In the context of clinical infectious disease diagnosis, the idea of looking at the host and not the pathogen is new, but the method is already used successfully in the fields of rhematology and oncology, he added.

The current funding is for bacterial infections, but Ramillo noted that the collaborators have been exploring this in other clinical situations as well.

"Even in the context of viral infections that don't cause viremia, we can see very good patterns — for instance with influenza, [respiratory syncytial virus], or rhinovirus," Ramillo said.

"We can see the common patterns and distinguish [infection with] viruses or bacteria, but then when you go in-depth you can see differences between individual viruses and bacteria as well," he said.

The potential diagnostic test the team is developing will initially tell a clinician whether a baby has an infection that is bacterial or non-bacterial.

"The implications for invasive procedures and hospitalization of these vulnerable infants is substantial," Kuppermann told GenomeWeb in an email.

Mahajan concurred, suggesting that, with a relatively fast test to rule in, or out, bacterial infection, "the parents are not so stressed and they don't have to take time off, and kids don't have to get invasive procedures or antibiotics."

Mahajan said that the team is considering developing the assay into a point-of-care or bedside test that is PCR-based, possibly a microfluidic chip of some variety, and that they aspire to a turn-around time of four to six hours.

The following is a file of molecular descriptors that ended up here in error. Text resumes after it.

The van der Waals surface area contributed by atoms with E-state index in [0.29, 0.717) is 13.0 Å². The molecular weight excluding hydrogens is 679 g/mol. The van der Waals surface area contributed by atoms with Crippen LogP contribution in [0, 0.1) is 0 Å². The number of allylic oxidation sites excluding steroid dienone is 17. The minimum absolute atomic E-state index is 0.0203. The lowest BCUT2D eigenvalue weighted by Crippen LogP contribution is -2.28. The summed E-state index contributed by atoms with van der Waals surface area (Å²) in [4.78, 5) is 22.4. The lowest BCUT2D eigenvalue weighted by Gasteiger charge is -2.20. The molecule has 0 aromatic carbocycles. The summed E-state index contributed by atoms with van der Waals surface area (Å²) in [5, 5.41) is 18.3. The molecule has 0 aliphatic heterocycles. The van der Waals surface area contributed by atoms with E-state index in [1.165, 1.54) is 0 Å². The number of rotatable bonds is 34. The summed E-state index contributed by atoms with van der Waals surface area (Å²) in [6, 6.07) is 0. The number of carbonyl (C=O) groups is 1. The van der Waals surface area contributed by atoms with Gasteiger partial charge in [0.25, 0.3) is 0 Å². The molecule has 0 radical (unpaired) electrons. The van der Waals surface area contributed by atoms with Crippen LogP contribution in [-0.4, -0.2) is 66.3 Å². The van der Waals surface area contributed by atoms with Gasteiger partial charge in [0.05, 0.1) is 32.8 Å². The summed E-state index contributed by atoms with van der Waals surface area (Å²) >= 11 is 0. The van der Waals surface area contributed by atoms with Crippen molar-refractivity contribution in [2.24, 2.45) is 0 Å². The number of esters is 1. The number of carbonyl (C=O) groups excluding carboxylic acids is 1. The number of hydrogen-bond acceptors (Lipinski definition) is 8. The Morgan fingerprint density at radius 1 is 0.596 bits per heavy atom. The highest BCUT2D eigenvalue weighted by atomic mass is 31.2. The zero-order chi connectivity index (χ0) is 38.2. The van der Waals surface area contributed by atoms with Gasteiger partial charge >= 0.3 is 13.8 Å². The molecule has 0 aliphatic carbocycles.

Distinguishing the biosignature would require relatively small numbers of gene probes, perhaps 15 or 20, Ramillo said.

And in the future the method may be useful to separate asymptomatic carriers of a particular pathogen or to confirm suspected contaminants in PCR. It might also be used to predict severity of disease, as Ramillo and other co-authors showed in a recent PLoS Medicine study of RSV.

At the moment the researchers are also still characterizing the biosignatures, using Illumina gene expression arrays and whole-genome sequencing, and not in real time.

The three researchers asserted that the validation of previous results in a larger sample is the critical next step. The current accuracy is as high as 95 percent compared to blood or urine culture. But they would like it to be even higher.

"Meningitis is very uncommon, but the consequences of missing even one case are devastating," Mahajan said.

The researchers also emphasized the collaborative nature of the funding. "Everything is about 'team' and 'us,'" Ramillo said, adding that the collaboration of all the staff in the PECARN network is also a very important part, since "enrolling these babies, so young, with such stressed parents in the emergency department, requires a lot of effort by everybody."

"It is a huge investment by NIH, but also a huge investment by many individuals to make this happen," he said.